Regardless of the model we use for consciousness, we may say this: Humans in society function most frictionlessly when they share common understandings of the nature of the world. Thus, the simpler the society, the more harmonious, because there are fewer causes for discordant perceptions. And — regardless of how simple or complex the society — each society evolves rules for perception and therefore rules for permissible and impermissible actions. If the pig is taboo, you don’t barbecue it with vinegar sauce! And therefore, the closer an individual is to the common understanding (which has nothing to do with an intellectual exercise, but has to do with the assumptions he shares with his fellow society-members) the smoother and more harmonious his path in life.

But what is an artist? A scholar? What is anyone who delves deeply into specific or general matters normally left at the edge of consciousness? He is someone who is attenuating his ties to the mass of his fellow men (or women, of course, but I find these circumlocutions cumbersome and unnecessary, so will continue to omit them).

Now, if someone is stepping away from the common understanding or if his life leads him away, whether or not he intends to go or even consents to go, he to some degree loses a part of the certainty that accompanies the man surrounded by his flock, and he by being forced to rely more upon what seem like his internal resources develops a new, less stable, source of guidance. One might rephrase this to say: Inner direction both precedes and follows separation from society’s more or less invisible guidance by commonly shared perception.

I realize that this isn’t the way it is commonly looked at, but it will repay thought. If you prefer or are forced to think for yourself, to become your own judge, you cannot without doing violence to your own nature retrace your steps and rejoin the herd. In a sense, this is individuation.

But what is being made into an individual? The original mixture of elements that were not individual, surely. Do you see how the wrong model of the human consciousness distorts the reality? And that wrong model stems from a wrong model of the human position in the physical and nonphysical worlds.

So, although it may seem that we strayed from the theme of Ernest’s mental problems, in fact we are not yet even to where we can profitably use them as examples, which is our intent. If you have not quite seen it yet, this process intends using one life to illustrate certain aspects of everybody’s life, and this for a reason.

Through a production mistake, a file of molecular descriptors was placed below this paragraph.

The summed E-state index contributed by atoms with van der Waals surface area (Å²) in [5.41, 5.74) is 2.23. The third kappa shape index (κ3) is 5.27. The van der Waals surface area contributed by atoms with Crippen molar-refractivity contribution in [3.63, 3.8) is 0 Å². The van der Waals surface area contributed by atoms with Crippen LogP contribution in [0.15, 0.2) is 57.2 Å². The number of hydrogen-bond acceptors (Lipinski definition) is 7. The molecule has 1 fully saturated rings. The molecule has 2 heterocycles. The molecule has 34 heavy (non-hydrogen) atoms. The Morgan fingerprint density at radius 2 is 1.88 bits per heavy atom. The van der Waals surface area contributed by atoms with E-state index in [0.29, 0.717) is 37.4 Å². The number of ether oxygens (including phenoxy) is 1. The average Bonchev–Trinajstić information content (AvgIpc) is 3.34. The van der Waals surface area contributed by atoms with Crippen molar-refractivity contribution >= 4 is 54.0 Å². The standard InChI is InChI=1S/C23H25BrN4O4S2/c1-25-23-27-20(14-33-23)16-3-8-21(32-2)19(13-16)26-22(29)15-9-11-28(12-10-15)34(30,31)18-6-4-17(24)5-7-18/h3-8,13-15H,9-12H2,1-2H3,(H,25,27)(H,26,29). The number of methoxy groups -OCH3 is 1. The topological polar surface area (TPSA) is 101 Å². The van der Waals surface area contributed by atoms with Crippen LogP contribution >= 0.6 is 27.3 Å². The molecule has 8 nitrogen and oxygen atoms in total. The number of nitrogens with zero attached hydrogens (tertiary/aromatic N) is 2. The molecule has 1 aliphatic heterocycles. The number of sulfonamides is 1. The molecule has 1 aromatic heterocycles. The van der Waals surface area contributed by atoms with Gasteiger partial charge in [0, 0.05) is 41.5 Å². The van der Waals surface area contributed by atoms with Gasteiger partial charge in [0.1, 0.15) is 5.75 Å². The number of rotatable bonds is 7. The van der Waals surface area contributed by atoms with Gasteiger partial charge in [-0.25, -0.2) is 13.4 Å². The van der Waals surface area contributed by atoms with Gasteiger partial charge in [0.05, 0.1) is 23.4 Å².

All right. It has been just an hour; I can go on a little, if we’re not at a natural place to pause.

Perhaps you might sketch briefly the influences on human consciousness you were given over many sessions by unnamed friends.

Of whom, I begin to suspect, you were one! All right. [Although I am the source of what follows, I take it out of italics to make it easier to read.]

Between the real world as it exists and our perception of it, we have screens through which we watch the show, and filters that prevent us from seeing certain things, and scripts that kick in automatically when triggered, and robots that deliver pre-programmed responses to certain stimuli or in certain situations. Seems like there are more, but this is what comes to mind at the moment.

Screens and filters are some of them cultural, some connected with a particular group belief, some individual. What they have in common is that they are between us and what really is. They color our ideas of reality, more or less invisibly to us. Racism may be an example of a screen that interprets the world, and a filter that rejects contradictory information.

Scripts kick in when triggered. They are totally automatic in nature, and while they are being played back — either aloud or within us — we are really not very conscious. They are like commercials interrupting the program, and, like commercials, they are rarely noticed consciously and so are highly effective because unjudged.

Robots are whatever they are — I haven’t been given that information, and don’t really have a guess beyond that they are an integral part of us. They control more of our lives than we usually realize, for better or worse. At first I thought of them as always dysfunctional, if not malign, but I have come to realize that they are functioning exactly as designed. In one way or another they acquire their programming and they continue to do what they were programmed to do, until we consciously contact them, update their files, and either bring them off-line, or reprogram them to meet the same situations with a more constructive response — according to our needs and understanding as of when we reprogram. One nice thing is that they may be reprogrammed as many times as we desire (as far as I know).